A mother asked that something be done about the toxic dust from the neighborhood coal processing plant that the doctor said was making her daughter sick.
The mayor and residents of Lynch asked that strip mining not be allowed to destroy the town's drinking water and threaten historic restorations that help support the local tourism economy.
Young women were alarmed that the children they would like to have some day have a greater risk of birth defects simply because of the part of the state where they live.
Many others asked that we take the opportunity we have today, right now, to begin transitioning to a new energy economy in Eastern Kentucky so that our children will not have to leave the region to find meaningful work.
These are just some of the concerns and hopes that Eastern Kentuckians shared when officials from the U.S. Environmental Protection Agency visited several communities last week.
The fact that EPA officials came in the first place and value the concerns and comments of ordinary people — those of us who are most impacted by the decisions the agency makes about issuing permits and enforcing the law — was just too much for coal politicians and industry spokespeople. As if on cue, by Friday they were issuing statements right and left condemning the EPA's presence here. They even criticized the media that covered the tour and gave voice to the citizens' concerns.
These politicians know the EPA is the first state or federal agency in many years inclined to make coal companies obey the law.
While last week's statements were just the usual squawking against the EPA, these same politicians have spoken loudly and clearly with their recent silence.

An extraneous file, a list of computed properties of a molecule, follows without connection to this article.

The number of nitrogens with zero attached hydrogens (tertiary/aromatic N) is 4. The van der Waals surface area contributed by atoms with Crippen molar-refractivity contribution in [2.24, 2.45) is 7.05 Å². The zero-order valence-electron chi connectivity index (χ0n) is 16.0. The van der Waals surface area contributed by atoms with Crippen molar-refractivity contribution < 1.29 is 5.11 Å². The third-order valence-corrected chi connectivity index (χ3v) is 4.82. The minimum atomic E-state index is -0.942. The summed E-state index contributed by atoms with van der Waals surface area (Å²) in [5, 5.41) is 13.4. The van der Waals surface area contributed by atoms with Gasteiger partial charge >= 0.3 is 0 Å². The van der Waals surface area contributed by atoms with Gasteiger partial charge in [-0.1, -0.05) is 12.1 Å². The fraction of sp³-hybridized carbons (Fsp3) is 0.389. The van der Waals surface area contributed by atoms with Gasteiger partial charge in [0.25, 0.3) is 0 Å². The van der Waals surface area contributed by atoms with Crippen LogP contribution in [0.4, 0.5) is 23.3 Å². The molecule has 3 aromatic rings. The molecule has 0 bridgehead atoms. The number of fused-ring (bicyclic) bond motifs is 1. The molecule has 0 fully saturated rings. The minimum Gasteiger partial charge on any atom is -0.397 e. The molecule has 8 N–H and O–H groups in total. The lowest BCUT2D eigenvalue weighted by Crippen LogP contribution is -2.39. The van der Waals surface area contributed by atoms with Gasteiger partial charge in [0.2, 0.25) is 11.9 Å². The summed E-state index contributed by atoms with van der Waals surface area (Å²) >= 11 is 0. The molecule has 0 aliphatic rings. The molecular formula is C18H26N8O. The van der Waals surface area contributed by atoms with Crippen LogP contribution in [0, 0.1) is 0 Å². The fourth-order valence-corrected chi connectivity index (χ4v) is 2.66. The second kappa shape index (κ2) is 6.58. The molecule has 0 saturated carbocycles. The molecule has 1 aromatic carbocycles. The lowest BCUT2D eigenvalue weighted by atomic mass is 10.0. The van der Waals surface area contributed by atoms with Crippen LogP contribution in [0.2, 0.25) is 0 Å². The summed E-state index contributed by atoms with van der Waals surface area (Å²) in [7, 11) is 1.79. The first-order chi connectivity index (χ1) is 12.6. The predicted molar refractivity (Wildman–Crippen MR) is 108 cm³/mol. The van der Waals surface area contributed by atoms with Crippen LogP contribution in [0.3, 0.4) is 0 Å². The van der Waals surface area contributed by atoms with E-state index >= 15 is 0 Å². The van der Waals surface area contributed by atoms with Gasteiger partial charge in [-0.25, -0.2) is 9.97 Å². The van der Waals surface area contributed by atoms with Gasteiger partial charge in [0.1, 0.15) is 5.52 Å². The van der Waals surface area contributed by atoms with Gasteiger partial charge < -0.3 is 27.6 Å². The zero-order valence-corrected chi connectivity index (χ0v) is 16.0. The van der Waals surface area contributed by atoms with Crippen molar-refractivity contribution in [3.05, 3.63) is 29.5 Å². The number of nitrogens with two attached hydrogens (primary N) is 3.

When a study was released documenting that children born near mountaintop removal mines have a 26 percent higher incidence of birth defects, we heard not one word of concern or compassion from these same politicians. Instead, there was a round of industry attacks on the researchers.
When evidence was made public that specific coal companies had filed thousands of fraudulent water-monitoring reports and were releasing toxins into streams below their mine sites (violations the companies have acknowledged), we heard not one word of outrage or call for stronger enforcement from these politicians.
When several other studies were released showing that those of us who live near mountaintop removal mines and the polluted streams that result have an increased risk of cancer, heart and respiratory diseases, and a lower life expectancy, we didn't hear one word of concern.
Again, the scientists, who really did nothing more than document what is actually happening, were attacked.
It is of particular note that U.S. Rep Hal Rogers' district ranks dead last in quality of life among all 435 congressional districts in the country. Yet Rogers is leading the anti-EPA crusade in Congress. Clearly, he seems more concerned about how coal companies — most of which are headquartered elsewhere — are faring better than the people in his district. There are a growing number of us in Eastern Kentucky who have a new and different vision for our part of the state, and for the rest of Kentucky.
We know that where we get our energy is changing — has to change — and we believe Kentucky can be on the forefront of that change. In doing so, we can create new jobs, like our neighboring states are already doing, and at the same time make our communities healthier.
This is not going to happen while our politicians are busy protecting polluters. There are kids who are sick today and unborn babies who won't have an equal chance because of our politicians' allegiance to old power.
I don't accept that this is the way it has to be. It's time to change. It's time for new power.